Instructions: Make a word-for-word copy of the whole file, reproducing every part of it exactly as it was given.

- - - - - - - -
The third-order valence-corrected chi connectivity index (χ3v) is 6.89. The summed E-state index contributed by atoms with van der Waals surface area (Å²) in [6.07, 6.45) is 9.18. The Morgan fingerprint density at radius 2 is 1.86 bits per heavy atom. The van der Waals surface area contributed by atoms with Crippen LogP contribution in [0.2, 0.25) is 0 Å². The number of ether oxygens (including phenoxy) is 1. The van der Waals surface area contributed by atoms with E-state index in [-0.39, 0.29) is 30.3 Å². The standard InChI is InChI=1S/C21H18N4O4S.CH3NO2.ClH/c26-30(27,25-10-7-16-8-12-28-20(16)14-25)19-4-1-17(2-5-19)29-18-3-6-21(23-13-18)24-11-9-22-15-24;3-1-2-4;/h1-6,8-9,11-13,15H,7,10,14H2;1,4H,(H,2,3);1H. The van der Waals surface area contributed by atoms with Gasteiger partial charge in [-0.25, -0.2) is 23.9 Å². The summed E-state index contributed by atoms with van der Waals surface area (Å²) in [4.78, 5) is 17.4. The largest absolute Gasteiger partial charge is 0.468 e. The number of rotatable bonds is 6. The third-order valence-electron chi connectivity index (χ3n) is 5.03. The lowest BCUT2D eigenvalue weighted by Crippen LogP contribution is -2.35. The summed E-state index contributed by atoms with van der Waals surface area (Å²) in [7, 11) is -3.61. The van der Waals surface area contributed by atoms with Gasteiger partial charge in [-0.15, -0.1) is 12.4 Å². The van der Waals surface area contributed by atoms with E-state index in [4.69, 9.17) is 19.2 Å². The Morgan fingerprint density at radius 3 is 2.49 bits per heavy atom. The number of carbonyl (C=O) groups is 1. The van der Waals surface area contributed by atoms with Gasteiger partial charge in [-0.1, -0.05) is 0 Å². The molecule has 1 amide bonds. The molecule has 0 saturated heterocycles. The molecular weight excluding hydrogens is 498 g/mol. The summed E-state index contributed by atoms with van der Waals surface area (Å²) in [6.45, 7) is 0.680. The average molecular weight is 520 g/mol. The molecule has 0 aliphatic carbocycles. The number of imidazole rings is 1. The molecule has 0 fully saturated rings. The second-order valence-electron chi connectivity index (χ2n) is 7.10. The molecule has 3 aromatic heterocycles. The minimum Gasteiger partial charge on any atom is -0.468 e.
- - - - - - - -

The third-order valence-corrected chi connectivity index (χ3v) is 6.89. The summed E-state index contributed by atoms with van der Waals surface area (Å²) in [6.07, 6.45) is 9.18. The Morgan fingerprint density at radius 2 is 1.86 bits per heavy atom. The van der Waals surface area contributed by atoms with Crippen LogP contribution in [0.2, 0.25) is 0 Å². The number of ether oxygens (including phenoxy) is 1. The van der Waals surface area contributed by atoms with E-state index in [-0.39, 0.29) is 30.3 Å². The standard InChI is InChI=1S/C21H18N4O4S.CH3NO2.ClH/c26-30(27,25-10-7-16-8-12-28-20(16)14-25)19-4-1-17(2-5-19)29-18-3-6-21(23-13-18)24-11-9-22-15-24;3-1-2-4;/h1-6,8-9,11-13,15H,7,10,14H2;1,4H,(H,2,3);1H. The van der Waals surface area contributed by atoms with Gasteiger partial charge in [-0.25, -0.2) is 23.9 Å². The summed E-state index contributed by atoms with van der Waals surface area (Å²) in [4.78, 5) is 17.4. The largest absolute Gasteiger partial charge is 0.468 e. The number of rotatable bonds is 6. The third-order valence-electron chi connectivity index (χ3n) is 5.03. The lowest BCUT2D eigenvalue weighted by Crippen LogP contribution is -2.35. The summed E-state index contributed by atoms with van der Waals surface area (Å²) in [7, 11) is -3.61. The van der Waals surface area contributed by atoms with Gasteiger partial charge in [-0.15, -0.1) is 12.4 Å². The van der Waals surface area contributed by atoms with E-state index in [4.69, 9.17) is 19.2 Å². The Morgan fingerprint density at radius 3 is 2.49 bits per heavy atom. The number of carbonyl (C=O) groups is 1. The van der Waals surface area contributed by atoms with Gasteiger partial charge in [-0.1, -0.05) is 0 Å². The molecule has 1 amide bonds. The molecule has 0 saturated heterocycles. The molecular weight excluding hydrogens is 498 g/mol. The summed E-state index contributed by atoms with van der Waals surface area (Å²) in [6.45, 7) is 0.680. The average molecular weight is 520 g/mol. The molecule has 0 aliphatic carbocycles. The number of imidazole rings is 1. The molecule has 0 fully saturated rings. The second-order valence-electron chi connectivity index (χ2n) is 7.10. The molecule has 3 aromatic heterocycles. The minimum Gasteiger partial charge on any atom is -0.468 e.